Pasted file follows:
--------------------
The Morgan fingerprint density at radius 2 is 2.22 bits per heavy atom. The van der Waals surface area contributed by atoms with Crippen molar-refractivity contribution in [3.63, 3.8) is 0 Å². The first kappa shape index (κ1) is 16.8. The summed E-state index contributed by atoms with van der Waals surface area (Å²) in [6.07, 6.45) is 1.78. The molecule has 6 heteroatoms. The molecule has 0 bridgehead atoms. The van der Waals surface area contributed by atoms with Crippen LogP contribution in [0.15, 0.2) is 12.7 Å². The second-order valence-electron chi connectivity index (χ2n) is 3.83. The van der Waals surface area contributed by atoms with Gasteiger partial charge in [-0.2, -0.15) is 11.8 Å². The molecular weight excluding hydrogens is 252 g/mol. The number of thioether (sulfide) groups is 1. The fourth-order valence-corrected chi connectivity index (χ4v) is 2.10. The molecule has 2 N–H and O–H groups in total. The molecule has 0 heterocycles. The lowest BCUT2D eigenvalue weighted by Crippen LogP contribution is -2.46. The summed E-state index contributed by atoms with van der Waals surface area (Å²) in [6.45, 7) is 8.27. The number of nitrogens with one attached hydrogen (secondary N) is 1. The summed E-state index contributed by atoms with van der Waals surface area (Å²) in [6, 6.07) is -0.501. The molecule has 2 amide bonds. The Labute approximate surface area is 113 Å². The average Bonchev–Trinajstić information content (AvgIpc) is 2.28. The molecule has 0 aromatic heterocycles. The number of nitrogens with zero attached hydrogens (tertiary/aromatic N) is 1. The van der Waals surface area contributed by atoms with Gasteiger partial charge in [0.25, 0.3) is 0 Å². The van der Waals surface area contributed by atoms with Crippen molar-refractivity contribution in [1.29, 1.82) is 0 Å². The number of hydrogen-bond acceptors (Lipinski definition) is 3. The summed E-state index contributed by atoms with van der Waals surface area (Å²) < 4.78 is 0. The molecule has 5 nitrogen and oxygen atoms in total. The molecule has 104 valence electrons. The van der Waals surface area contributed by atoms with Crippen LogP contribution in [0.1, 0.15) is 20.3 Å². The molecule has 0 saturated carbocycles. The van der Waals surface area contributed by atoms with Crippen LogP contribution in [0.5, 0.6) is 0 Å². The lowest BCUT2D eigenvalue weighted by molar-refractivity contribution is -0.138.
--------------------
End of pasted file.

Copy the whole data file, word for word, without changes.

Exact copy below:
The Morgan fingerprint density at radius 2 is 2.22 bits per heavy atom. The van der Waals surface area contributed by atoms with Crippen molar-refractivity contribution in [3.63, 3.8) is 0 Å². The first kappa shape index (κ1) is 16.8. The summed E-state index contributed by atoms with van der Waals surface area (Å²) in [6.07, 6.45) is 1.78. The molecule has 6 heteroatoms. The molecule has 0 bridgehead atoms. The van der Waals surface area contributed by atoms with Crippen LogP contribution in [0.15, 0.2) is 12.7 Å². The second-order valence-electron chi connectivity index (χ2n) is 3.83. The van der Waals surface area contributed by atoms with Gasteiger partial charge in [-0.2, -0.15) is 11.8 Å². The molecular weight excluding hydrogens is 252 g/mol. The number of thioether (sulfide) groups is 1. The fourth-order valence-corrected chi connectivity index (χ4v) is 2.10. The molecule has 2 N–H and O–H groups in total. The molecule has 0 heterocycles. The lowest BCUT2D eigenvalue weighted by Crippen LogP contribution is -2.46. The summed E-state index contributed by atoms with van der Waals surface area (Å²) in [6.45, 7) is 8.27. The number of nitrogens with one attached hydrogen (secondary N) is 1. The summed E-state index contributed by atoms with van der Waals surface area (Å²) in [6, 6.07) is -0.501. The molecule has 2 amide bonds. The Labute approximate surface area is 113 Å². The average Bonchev–Trinajstić information content (AvgIpc) is 2.28. The molecule has 0 aromatic heterocycles. The number of nitrogens with zero attached hydrogens (tertiary/aromatic N) is 1. The van der Waals surface area contributed by atoms with Gasteiger partial charge in [0.25, 0.3) is 0 Å². The van der Waals surface area contributed by atoms with Crippen molar-refractivity contribution in [1.29, 1.82) is 0 Å². The number of hydrogen-bond acceptors (Lipinski definition) is 3. The summed E-state index contributed by atoms with van der Waals surface area (Å²) < 4.78 is 0. The molecule has 5 nitrogen and oxygen atoms in total. The molecule has 104 valence electrons. The van der Waals surface area contributed by atoms with Crippen LogP contribution in [0.1, 0.15) is 20.3 Å². The molecule has 0 saturated carbocycles. The van der Waals surface area contributed by atoms with Crippen LogP contribution in [0.5, 0.6) is 0 Å². The lowest BCUT2D eigenvalue weighted by molar-refractivity contribution is -0.138.